The Proteome Response of Hordeum spontaneum to Salinity Stress
Hordeum spontaneum (wild barley) is a good gene source to improve salt tolerance in barley because it rapidly hybridizes and recombines with barley cultivars. Proteomics can assist in identifying proteins associated with a certain environmental or developmental signal. We employed a proteomic approach to understand the mechanisms of plant responses to salinity in a salt tolerant accession of H. spontaneum. At the 4-leaf stage, wild barley plants were exposed to 0 (control treatment) or 300 mM NaCl (salt treatment). The salt treatment lasted 3 weeks. Total proteins of leaf 4 were extracted and separated by two-dimensional gel electrophoresis. More than 500 protein spots were reproducibly detected. Of these, 29 spots showed significant differences between salt treatment and control. Using MALDI-TOF-TOF MS, we identified 29 cellular proteins, which represented 16 different proteins. These were classified into six categories and a group with unknown biological function. The proteins identified were involved in many different cellular functions. Three spots were identified as unknown proteins; searching in the NCBI database revealed that there was a 71% match with clathrin assembly protein putative [Ricinus communis], a 67% match with actin binding protein [Zea mays], and a 66% match with phosphatidylinositol kinase [Arabidopsis thaliana]. Other proteins identified included ribulose-1,5-bisphosphate carboxylase/oxygenase (Rubisco), oxygen-evolving enhancer protein (OEE), photosystem II reaction centerWprotein (Psbw), ribosomal proteins, chloroplast RNA binding protein (ChRBP), superoxide dismutase (SOD), malate dehydrogenase (MDH), thioredoxin h (Trx), nucleoside diphosphate kinase (NDPK), profilin, translationally-controlled tumor protein (TCTP), polyamine oxidase (PAO) and universal stress protein family (USP).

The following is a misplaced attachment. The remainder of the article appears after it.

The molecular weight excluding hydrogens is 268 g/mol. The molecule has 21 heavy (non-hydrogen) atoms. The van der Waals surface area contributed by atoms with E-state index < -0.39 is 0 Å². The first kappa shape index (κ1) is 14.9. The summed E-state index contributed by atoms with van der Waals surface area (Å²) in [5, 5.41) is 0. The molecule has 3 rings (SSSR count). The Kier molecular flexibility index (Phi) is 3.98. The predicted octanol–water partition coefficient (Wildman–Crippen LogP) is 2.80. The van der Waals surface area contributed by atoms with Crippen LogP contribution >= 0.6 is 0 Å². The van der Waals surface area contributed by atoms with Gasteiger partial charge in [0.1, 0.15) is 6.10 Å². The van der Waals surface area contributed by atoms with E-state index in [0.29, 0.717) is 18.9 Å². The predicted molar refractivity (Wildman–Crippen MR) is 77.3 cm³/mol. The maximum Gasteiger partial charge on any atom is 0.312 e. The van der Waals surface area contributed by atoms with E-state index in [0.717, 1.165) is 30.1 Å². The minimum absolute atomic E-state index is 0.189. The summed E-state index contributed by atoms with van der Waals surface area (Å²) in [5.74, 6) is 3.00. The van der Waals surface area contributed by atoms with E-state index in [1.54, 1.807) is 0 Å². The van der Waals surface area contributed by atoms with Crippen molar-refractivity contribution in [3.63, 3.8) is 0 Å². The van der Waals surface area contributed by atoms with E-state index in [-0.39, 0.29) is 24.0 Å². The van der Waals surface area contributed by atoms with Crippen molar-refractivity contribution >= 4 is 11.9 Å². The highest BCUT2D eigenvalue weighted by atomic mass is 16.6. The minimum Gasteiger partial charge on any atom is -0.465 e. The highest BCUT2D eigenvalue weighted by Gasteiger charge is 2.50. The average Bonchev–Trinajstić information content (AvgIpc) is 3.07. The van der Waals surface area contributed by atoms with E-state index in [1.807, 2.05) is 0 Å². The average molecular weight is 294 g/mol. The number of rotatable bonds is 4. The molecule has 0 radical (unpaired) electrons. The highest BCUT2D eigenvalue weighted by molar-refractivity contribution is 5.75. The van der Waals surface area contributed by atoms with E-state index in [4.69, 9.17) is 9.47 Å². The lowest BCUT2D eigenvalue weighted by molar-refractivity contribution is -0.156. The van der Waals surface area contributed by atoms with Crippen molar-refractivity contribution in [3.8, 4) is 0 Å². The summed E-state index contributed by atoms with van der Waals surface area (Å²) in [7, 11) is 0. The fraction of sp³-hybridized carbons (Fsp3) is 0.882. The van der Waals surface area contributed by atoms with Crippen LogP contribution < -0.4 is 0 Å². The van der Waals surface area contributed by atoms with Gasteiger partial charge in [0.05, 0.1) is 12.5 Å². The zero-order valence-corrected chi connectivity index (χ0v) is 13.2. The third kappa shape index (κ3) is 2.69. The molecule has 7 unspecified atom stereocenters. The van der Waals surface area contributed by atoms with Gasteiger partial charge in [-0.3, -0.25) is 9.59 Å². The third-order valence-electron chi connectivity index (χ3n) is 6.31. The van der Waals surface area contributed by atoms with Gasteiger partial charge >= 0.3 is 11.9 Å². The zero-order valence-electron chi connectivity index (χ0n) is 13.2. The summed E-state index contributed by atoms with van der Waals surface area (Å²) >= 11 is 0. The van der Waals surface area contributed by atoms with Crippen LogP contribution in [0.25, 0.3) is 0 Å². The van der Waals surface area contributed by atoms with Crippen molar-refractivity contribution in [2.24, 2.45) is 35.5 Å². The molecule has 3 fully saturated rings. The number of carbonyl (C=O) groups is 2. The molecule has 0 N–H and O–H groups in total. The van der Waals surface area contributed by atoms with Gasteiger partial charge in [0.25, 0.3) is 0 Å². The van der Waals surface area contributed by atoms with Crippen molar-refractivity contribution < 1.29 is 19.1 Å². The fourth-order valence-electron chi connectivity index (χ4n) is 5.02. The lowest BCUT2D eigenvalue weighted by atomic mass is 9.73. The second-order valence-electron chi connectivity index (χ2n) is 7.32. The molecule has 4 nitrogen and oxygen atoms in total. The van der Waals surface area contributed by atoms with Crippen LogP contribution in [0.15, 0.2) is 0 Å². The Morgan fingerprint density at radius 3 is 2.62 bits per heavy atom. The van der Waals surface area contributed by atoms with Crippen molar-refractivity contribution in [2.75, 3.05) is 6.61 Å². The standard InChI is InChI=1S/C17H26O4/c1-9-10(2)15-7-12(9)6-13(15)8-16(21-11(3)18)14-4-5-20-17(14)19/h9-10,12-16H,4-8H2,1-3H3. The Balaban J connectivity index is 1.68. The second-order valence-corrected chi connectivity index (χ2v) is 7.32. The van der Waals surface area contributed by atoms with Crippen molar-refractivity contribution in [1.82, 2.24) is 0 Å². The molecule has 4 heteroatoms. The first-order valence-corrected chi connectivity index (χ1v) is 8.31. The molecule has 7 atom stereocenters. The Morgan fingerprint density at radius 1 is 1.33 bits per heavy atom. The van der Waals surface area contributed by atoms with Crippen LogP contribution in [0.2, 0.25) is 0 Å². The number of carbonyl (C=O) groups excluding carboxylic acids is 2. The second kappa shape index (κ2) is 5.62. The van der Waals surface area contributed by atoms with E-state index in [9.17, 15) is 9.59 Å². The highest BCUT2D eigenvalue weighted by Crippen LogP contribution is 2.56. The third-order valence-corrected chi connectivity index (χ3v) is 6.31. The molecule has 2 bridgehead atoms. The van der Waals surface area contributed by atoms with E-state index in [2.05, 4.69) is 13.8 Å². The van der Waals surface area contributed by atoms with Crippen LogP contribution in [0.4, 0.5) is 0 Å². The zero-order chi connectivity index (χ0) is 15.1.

KeywordsHordeum spontaneum proteomics salinity two-dimensional gel electrophoresis
Unable to display preview. Download preview PDF.
- Hajduch, M., Rakwal, R., Agrawal, G.K., Yonekura, M., Pretova, A. 2001. High-resolution two-dimensional electrophoresis separation of proteins from metal-stressed rice (Oryza sativa L.) leaves: Drastic reductions/fragmentation of ribulose-1,5-bisphosphate carboxylase/oxygenase and induction of stress-related proteins. Electrophoresis 22:2824–2831.CrossRefGoogle Scholar
- Moon, H., Lee, B., Choi, G., Shin, D., Prasad, D.T., Lee, O., Kwak, S.S., Kim, D.H., Nam, J., Bahk, J., Hong, J.C., Lee, S.Y., Cho, M.J., Lim, C.O., Yun, D.J. 2003. NDP kinase 2 interacts with two oxidative stress-activated MAPKs to regulate cellular redox state and enhances multiple stress tolerance in transgenic plants. Proc. Natl. Acad. Sci. USA. 100:358–363.CrossRefGoogle Scholar
This article is distributed under the terms of the Creative Commons Attribution 4.0 International License (http://creativecommons.org/licenses/by/4.0/), which permits unrestricted use, distribution, and reproduction in any medium, provided you give appropriate credit to the original author(s) and the source, provide a link to the Creative Commons license, and indicate if changes were made.